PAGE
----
David Bourget (Western Ontario)
David Chalmers (ANU, NYU)
Rafael De Clercq
Ezio Di Nucci
Jonathan Jenkins Ichikawa
Jack Alan Reynolds
Learn more about PhilPapers
Philosophical Psychology 19 (6):823-837 (2006)
Phenomenally, we can distinguish between ownership of thought (introspective awareness) and authorship of thought (an awareness of the activity of thinking), a distinction prompted by the phenomenon of thought insertion. Does this require the independence of ownership and authorship at the structural level? By employing a Kantian approach to the question of ownership of thought, I argue that a thought being my thought is necessarily the outcome of the interdependence of these two component parts (ownership and authorship). In addition, whilst still employing a Kantian approach, I speculate over possible mechanisms underlying the phenomenon of thought insertion
|Categories||categorize this paper)|
Setup an account with your affiliations in order to access resources via your University's proxy server
Configure custom proxy (use this if your affiliation does not provide a proxy)
|Through your library|
References found in this work BETA
Harry G. Frankfurt (1988). The Importance of What We Care About: Philosophical Essays. Cambridge University Press.
G. Lynn Stephens & George Graham (2000). When Self-Consciousness Breaks: Alien Voices and Inserted Thoughts. MIT Press.
I. Kant (1787/1998). Critique of Pure Reason. Philosophy 59 (230):555-557.
J. Campbell (1999). Schizophrenia, the Space of Reasons and Thinking as a Motor Process. The Monist 82 (4):609-625.
Shaun Gallagher (2000). Self-Reference and Schizophrenia: A Cognitive Model of Immunity to Error Through Misidentification. In Dan Zahavi (ed.), Exploring the Self: Philosophical and Psychopathological Perspectives on Self-Experience. John Benjamins 203--239.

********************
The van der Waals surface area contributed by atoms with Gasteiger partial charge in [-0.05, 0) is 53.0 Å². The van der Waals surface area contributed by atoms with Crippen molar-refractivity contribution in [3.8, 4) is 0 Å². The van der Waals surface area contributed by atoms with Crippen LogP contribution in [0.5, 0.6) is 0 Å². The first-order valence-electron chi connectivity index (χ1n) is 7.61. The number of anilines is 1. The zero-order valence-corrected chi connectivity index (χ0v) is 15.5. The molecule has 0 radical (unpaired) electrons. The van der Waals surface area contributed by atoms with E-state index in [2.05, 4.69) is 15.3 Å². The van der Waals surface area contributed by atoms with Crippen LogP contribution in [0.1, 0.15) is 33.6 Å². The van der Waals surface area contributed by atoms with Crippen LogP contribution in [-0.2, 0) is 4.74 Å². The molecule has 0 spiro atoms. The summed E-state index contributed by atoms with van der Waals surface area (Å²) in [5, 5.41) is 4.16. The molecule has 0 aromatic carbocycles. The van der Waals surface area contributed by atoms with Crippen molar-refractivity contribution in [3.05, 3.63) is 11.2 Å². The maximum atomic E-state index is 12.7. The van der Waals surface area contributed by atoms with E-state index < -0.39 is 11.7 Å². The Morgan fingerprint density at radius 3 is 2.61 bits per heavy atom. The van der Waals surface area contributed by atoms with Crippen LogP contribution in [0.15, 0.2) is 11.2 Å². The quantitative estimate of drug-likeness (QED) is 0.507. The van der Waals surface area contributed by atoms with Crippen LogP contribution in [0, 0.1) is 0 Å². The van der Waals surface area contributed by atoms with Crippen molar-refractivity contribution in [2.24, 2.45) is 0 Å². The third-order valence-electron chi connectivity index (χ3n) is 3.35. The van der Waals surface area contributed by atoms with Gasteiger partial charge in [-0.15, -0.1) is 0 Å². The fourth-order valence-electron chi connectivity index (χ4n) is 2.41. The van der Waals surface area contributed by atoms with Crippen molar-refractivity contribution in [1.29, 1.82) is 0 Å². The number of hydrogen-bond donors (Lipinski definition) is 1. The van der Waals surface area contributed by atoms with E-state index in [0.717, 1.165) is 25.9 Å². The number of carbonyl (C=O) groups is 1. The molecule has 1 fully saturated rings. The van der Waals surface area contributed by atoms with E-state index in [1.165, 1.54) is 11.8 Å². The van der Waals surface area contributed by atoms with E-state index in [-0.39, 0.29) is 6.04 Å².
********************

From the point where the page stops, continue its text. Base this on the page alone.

Citations of this work BETA
Max Seeger (2014). Authorship of Thoughts in Thought Insertion: What is It for a Thought to Be One's Own? Philosophical Psychology 28 (6):837-855.
Similar books and articles
Christoph Hoerl (2001). On Thought Insertion. Philosophy, Psychiatry, and Psychology 8 (2-3):189-200.
Philip Gerrans (2001). Authorship and Ownership of Thoughts. [REVIEW] Philosophy, Psychiatry, and Psychology 8 (2):231-237.
Shaun Gallagher (2004). Neurocognitive Models of Schizophrenia: A Neurophenomenological Critique. Psychopathology 37 (1):8â19.
Annalisa Coliva (2002). Thought Insertion and Immunity to Error Through Misidentification. Philosophy, Psychiatry, and Psychology 9 (1):27-34.
Peter Langland-Hassan (2008). Fractured Phenomenologies: Thought Insertion, Inner Speech, and the Puzzle of Extraneity. Mind and Language 23 (4):369-401.
Alexandre Billon (2011). Does Consciousness Entail Subjectivity? The Puzzle of Thought Insertion. Philosophical Psychology 26 (2):291 - 314.
Lisa Bortolotti & Matthew Broome (2009). A Role for Ownership and Authorship in the Analysis of Thought Insertion. Phenomenology and the Cognitive Sciences 8 (2):205-224.
François Recanati (2009). De Re and De Se. Dialectica 63 (3):249-269.
Annalisa Coliva (2002). Reply to John Campbell. Philosophy, Psychiatry, and Psychology 9 (1):41-46.
Jordi Fernández (2010). Thought Insertion and Self-Knowledge. Mind and Language 25 (1):66-88.
Added to index2009-01-28
Total downloads43 ( #102,211 of 1,935,081 )
Recent downloads (6 months)6 ( #92,030 of 1,935,081 )
How can I increase my downloads?